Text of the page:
This galactic collision made a blast brighter than 1 trillion suns

As two galaxies combine, they spur a frenzy of star formation.
By Elisha Sauers  on 
Webb telescope observing a galaxy collision
When two spiral galaxies merged, they ignited tremendous starbirth, creating this bright region known as Arp 220. Credit: NASA / ESA / CSA / STScI / Alyssa Pagan

The James Webb Space Telescope is observing what happens when two spiral galaxies crash into each other, and the result is something as bright as a trillion suns.

If that's a magnitude beyond comprehension, try thinking of it this way: The entire Milky Way galaxy has a luminosity on par with just 10 billion suns.

Scientists recently used the space observatory, a collaboration of NASA and the European and Canadian space agencies, to study the incredibly bright region(opens in a new tab) about 250 million light-years away in the Serpens constellation. The object glows brightest in infrared wavelengths invisible to the naked eye, making it an ideal subject for Webb, which detects light in the infrared.

The collision, known as Arp 220(opens in a new tab), is the brightest of the three closest galaxies to the Milky Way. That name derives from its being the 220th object among Halton Arp’s "Atlas of Peculiar Galaxies(opens in a new tab)," a catalog of celestial oddities Caltech published in 1966.

Such a sharp, gleaming composite image demonstrates the $10 billion space telescope's ability to collect extraordinary data from the distant universe. Scientists believe Webb will spur a golden age in our understanding of the cosmos.

Researchers believe that as the two galaxies started combining about 700 million years ago, they ignited a rip-roaring burst of new stars. About 200 star clusters are within a dense, dusty region about 5,000 light-years across. The amount of gas found in this relatively small spot — just 5 percent the size of the Milky Way's breadth — is on par with all of the gas throughout our galaxy, according to the Space Telescope Science Institute(opens in a new tab) in Baltimore.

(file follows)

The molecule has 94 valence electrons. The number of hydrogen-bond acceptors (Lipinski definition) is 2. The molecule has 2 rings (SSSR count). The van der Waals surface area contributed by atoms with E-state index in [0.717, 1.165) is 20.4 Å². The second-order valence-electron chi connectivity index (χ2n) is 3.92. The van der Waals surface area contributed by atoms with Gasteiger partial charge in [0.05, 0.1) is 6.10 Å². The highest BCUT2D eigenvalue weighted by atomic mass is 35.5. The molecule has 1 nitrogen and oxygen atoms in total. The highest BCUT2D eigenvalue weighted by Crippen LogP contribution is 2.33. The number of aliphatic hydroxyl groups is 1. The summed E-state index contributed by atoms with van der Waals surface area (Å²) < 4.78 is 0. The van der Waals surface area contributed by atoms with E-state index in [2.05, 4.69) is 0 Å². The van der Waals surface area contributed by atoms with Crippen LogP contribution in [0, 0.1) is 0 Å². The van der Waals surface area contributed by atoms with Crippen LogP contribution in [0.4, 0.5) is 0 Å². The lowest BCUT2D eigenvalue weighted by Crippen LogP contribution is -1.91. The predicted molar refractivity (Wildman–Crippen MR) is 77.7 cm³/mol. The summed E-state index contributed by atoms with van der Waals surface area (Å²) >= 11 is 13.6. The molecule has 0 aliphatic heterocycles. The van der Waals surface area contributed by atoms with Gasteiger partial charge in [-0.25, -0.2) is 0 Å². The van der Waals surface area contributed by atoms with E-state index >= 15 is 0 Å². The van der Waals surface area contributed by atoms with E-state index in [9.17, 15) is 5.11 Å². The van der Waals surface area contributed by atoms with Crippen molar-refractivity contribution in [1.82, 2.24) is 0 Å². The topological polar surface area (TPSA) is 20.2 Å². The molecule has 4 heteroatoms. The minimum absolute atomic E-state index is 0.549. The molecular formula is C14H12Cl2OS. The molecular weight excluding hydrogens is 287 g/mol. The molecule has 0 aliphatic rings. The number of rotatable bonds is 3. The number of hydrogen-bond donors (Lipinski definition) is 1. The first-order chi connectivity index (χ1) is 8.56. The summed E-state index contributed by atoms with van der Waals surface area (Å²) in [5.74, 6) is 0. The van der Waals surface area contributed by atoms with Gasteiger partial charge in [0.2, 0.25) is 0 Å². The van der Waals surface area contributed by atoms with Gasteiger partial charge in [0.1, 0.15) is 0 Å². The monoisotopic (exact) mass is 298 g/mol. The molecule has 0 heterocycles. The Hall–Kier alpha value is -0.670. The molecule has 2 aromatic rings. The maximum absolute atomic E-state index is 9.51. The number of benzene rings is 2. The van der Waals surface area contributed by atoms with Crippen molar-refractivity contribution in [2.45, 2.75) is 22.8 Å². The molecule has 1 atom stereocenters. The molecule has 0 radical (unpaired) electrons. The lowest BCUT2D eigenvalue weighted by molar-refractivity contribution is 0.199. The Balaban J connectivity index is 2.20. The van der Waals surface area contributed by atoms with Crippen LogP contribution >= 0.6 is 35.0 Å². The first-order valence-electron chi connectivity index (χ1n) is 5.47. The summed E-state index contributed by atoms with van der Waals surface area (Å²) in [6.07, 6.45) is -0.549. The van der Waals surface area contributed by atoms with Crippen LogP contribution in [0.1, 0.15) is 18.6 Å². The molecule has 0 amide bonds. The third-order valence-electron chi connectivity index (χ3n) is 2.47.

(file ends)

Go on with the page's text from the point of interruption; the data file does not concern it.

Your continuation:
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Such a phenomenon is known as a "ulirg(opens in a new tab)" — an ultra-luminous infrared galaxy. Cosmologists have theorized that ulirgs could be catalysts in the evolution of elliptical, or egg-shaped galaxies in the universe, according to the European Space Agency.

Previously, radio telescopes saw 100 supernova, or star explosion, remnants in a section of Arp 220 spanning less than 500 light-years, and the Hubble Space Telescope(opens in a new tab) discovered that the cores of its two parent galaxies are only 1,200 light-years apart.

But Webb's view provides even more detail on the intriguingly bright light source.

"Each of the combining galactic cores is encircled by a rotating, star-forming ring blasting out the glaring light that Webb captured in infrared," according to the institute in a post on April 17(opens in a new tab). "This brilliant light creates a prominent, spiked, starburst feature."

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Elisha Sauers

Elisha Sauers is the space and future tech reporter for Mashable, interested in asteroids, astronauts, and astro nuts. In over 15 years of reporting, she's covered a variety of topics, including health, business, and government, with a penchant for FOIA and other public records requests. She previously worked for The Virginian-Pilot in Norfolk, Virginia, and The Capital in Annapolis, Maryland, now known as The Capital-Gazette. She's won numerous state awards for beat reporting and national recognition(opens in a new tab) for narrative storytelling. Send space tips and story ideas to [email protected](opens in a new tab) or text 443-684-2489. Follow her on Twitter at @elishasauers(opens in a new tab)

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